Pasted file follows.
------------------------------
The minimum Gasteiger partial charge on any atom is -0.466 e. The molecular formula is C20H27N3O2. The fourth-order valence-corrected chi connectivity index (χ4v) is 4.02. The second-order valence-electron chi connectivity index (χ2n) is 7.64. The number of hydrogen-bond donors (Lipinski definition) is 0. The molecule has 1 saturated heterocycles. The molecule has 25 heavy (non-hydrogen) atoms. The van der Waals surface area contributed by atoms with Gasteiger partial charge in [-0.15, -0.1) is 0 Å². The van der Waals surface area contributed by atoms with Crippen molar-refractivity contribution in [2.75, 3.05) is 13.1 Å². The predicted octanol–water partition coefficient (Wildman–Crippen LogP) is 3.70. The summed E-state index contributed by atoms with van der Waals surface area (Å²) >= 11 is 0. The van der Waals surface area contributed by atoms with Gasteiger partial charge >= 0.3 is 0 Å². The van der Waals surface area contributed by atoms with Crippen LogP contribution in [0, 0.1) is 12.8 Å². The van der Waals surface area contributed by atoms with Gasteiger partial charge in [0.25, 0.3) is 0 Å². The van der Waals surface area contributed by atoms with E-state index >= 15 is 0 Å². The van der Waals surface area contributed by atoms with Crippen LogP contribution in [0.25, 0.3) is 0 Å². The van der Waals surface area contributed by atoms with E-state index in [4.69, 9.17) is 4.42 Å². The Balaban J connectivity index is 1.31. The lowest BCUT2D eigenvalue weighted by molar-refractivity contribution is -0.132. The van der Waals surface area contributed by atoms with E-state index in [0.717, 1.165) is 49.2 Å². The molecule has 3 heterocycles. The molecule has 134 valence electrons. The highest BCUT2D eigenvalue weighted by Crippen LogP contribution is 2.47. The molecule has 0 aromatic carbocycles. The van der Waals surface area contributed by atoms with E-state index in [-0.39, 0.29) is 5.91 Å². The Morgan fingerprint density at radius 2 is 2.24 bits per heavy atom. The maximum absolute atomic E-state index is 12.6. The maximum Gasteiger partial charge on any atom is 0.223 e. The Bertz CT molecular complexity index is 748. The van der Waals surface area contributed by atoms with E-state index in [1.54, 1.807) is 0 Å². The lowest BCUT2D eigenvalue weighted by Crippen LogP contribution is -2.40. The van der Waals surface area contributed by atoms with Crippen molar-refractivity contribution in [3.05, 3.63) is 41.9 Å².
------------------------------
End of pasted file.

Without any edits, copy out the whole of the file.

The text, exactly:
The minimum Gasteiger partial charge on any atom is -0.466 e. The molecular formula is C20H27N3O2. The fourth-order valence-corrected chi connectivity index (χ4v) is 4.02. The second-order valence-electron chi connectivity index (χ2n) is 7.64. The number of hydrogen-bond donors (Lipinski definition) is 0. The molecule has 1 saturated heterocycles. The molecule has 25 heavy (non-hydrogen) atoms. The van der Waals surface area contributed by atoms with Gasteiger partial charge in [-0.15, -0.1) is 0 Å². The van der Waals surface area contributed by atoms with Crippen molar-refractivity contribution in [2.75, 3.05) is 13.1 Å². The predicted octanol–water partition coefficient (Wildman–Crippen LogP) is 3.70. The summed E-state index contributed by atoms with van der Waals surface area (Å²) >= 11 is 0. The van der Waals surface area contributed by atoms with Gasteiger partial charge >= 0.3 is 0 Å². The van der Waals surface area contributed by atoms with Crippen LogP contribution in [0, 0.1) is 12.8 Å². The van der Waals surface area contributed by atoms with Gasteiger partial charge in [0.25, 0.3) is 0 Å². The van der Waals surface area contributed by atoms with E-state index >= 15 is 0 Å². The van der Waals surface area contributed by atoms with Crippen LogP contribution in [0.25, 0.3) is 0 Å². The van der Waals surface area contributed by atoms with E-state index in [4.69, 9.17) is 4.42 Å². The Balaban J connectivity index is 1.31. The lowest BCUT2D eigenvalue weighted by molar-refractivity contribution is -0.132. The van der Waals surface area contributed by atoms with E-state index in [0.717, 1.165) is 49.2 Å². The molecule has 3 heterocycles. The molecule has 134 valence electrons. The highest BCUT2D eigenvalue weighted by Crippen LogP contribution is 2.47. The molecule has 0 aromatic carbocycles. The van der Waals surface area contributed by atoms with E-state index in [-0.39, 0.29) is 5.91 Å². The Morgan fingerprint density at radius 2 is 2.24 bits per heavy atom. The maximum absolute atomic E-state index is 12.6. The maximum Gasteiger partial charge on any atom is 0.223 e. The Bertz CT molecular complexity index is 748. The van der Waals surface area contributed by atoms with E-state index in [1.54, 1.807) is 0 Å². The lowest BCUT2D eigenvalue weighted by Crippen LogP contribution is -2.40. The van der Waals surface area contributed by atoms with Crippen molar-refractivity contribution in [3.05, 3.63) is 41.9 Å².